One trick to determining whether a C-stand base is permanent or spring loaded is to look under the center of the base.  If there’s a large bolt, it’s a spring-loaded base.  If the center shaft is hollow, it’s a gravity-lock base.

This is the turtlebase removed from the C-stand riser.  Notice the collaped legs on the base, allowing for easy transport.
A removable, opened turtlebase.
The turtlebase features a standard junior receiver, so you can mount larger light sources, or use a junior-to-baby pin adapter to mount lights and grip gear with 5/8″ baby receivers.
A rocky mountain leg
The Riser
The riser is the center of the C-Stand and is most commonly available in 20” and 40” heights.  C-Stand risers feature three risers, each with a locking knuckle. Every riser has a male 5/8” baby pin at the top and can receive a grip head or any light fixture with a 5/8” baby receiver.
The Grip Head
One of the most versatile tools in a grips arsenal is the grip head.  Featuring a 5/8” baby receiver so it can be mounted to a C-stand, the rotating knuckle’s grip pad, 3/8”  and 5/8” receiver can be used to hold flags, nets, silks, mafers, cardellinis, or any one of an array of grip tools.  The grip head’s pad can be used to hold everything from furniture pads to foam core.
Grip Arm
Most grip arms are either 20” or 40” 5/8” steel stock, with a grip head permanently welded to the end of it.  This extension arm allow you to offer a flag or any other rig away from the C-Stand.
C-Stand Rigging Tips
  • Always make sure the weight is positioned so that the knuckle tightens itself When facing the knuckle, always position the weight at 12-6 o’clock.
  • Always place a sandbag on the legs of a C-Stand to ensure stability. As a general rule of thumb, add one sandbag for ever riser you use.  For example, if you use one riser, use one sand bag.  Use two sandbags for two risers, and three sandbags for three risers.
  • When using a grip arm, never position the arm at face level as the pointy end can cause injury on set.
  • If necessary, place a tennis ball or an empty water bottle on the end of the arm to protect the crew from injury.
  • When working on a high-quality floor, cut an X-shaped slit in a tennis ball and slide it onto each of the C-Stand’s feet as protection.
  • When handing a C-Stand to another person, always grasp the riser AND the grip arm. If your hand is only around the riser and the other person grabs the riser and grip arm, your fingers will be crushed like a nut in a nutcracker.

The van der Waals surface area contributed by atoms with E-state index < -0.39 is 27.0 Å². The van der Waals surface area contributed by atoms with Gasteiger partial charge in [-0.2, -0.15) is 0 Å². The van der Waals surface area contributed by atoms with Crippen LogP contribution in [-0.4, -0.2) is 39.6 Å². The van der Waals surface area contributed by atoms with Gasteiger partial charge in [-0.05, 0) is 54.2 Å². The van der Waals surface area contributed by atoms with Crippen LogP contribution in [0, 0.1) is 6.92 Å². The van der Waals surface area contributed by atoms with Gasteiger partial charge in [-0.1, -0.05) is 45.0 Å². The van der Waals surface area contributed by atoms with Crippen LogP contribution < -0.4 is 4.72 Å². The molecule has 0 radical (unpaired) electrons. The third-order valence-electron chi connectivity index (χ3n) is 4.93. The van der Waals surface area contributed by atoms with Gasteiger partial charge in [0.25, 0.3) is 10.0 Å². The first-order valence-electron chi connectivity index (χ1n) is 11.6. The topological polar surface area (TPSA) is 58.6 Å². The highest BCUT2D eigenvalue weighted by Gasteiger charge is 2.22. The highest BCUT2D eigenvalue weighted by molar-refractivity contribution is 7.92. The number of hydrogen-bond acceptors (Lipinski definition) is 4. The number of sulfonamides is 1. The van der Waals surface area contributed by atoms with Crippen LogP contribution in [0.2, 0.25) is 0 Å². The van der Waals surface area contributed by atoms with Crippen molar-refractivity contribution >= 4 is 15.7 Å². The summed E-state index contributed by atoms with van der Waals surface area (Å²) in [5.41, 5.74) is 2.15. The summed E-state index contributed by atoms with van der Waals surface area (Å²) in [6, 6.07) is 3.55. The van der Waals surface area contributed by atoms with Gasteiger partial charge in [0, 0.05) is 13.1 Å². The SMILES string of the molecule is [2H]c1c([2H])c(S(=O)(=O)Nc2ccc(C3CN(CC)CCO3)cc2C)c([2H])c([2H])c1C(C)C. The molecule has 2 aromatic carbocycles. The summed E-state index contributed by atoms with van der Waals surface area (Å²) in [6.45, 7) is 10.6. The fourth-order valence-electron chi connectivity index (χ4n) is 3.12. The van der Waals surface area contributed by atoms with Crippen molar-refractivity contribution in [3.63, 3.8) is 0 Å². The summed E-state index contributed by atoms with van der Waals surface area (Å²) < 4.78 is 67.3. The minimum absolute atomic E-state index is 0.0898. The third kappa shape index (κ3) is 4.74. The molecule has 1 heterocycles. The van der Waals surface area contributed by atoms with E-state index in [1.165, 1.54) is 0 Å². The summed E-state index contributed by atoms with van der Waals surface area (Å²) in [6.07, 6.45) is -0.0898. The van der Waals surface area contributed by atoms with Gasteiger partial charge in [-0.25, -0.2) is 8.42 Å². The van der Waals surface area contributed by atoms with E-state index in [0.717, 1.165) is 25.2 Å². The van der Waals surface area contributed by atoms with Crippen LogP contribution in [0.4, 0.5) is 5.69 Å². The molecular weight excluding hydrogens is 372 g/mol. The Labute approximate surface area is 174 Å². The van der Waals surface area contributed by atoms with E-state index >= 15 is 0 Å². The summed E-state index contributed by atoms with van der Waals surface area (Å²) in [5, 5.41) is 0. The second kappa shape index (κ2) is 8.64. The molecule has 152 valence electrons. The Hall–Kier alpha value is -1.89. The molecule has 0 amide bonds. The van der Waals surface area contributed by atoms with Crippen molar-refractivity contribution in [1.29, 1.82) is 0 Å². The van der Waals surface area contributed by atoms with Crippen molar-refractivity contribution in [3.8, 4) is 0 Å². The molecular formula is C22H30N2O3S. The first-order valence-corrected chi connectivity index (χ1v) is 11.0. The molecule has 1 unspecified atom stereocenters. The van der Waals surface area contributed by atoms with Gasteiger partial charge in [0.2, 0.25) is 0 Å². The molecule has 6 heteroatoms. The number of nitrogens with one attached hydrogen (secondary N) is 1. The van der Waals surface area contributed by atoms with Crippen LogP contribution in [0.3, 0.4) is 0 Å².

• Always position the weight over the largest leg to ensure the greatest stability.

 

LIGHTING THE ACTING POSITIONS

Let’s look at how these lighting angles come together to light a scene with several actors interacting. The scene shown in Figure 5.6 shows Andy standing opposite Babette and Camile. Babette and Camile are lit with a strong soft key light from the left. The first shot is a master that holds all three actors in a three-shot with camera positioned as illustrated. With Babette looking left to Andy, the key light hits Babette’s face as a nice far-side key. Camile faces more toward the key light. It illuminates most of her face. The key light does not light Andy’s face at all, his back is to it, but we carve out his profile with the three-quarter backlight from the right. This backlight is also creating an edge around the camera-right side of Babette’s and Camile’s heads and clothing.

These three basic lighting angles can create many different looks. The relative strength of the three sources shown here, and also the color of each source, could be played in many different ways.
For example, the big soft light at camera left can be played as the strongest source, warm soft window light, exposed perhaps 1 stop over the aperture setting on the camera, with a warm gel (¼ CTS is a straw-colored color correction gel that is great for this) on the light. The backlight from the right is played as a weaker bluer source, ½ stop under exposure, with a pale blue gel (½ CTB). The fill light is played 2 stops under exposure. The result will be a warm light scene with rich contrast.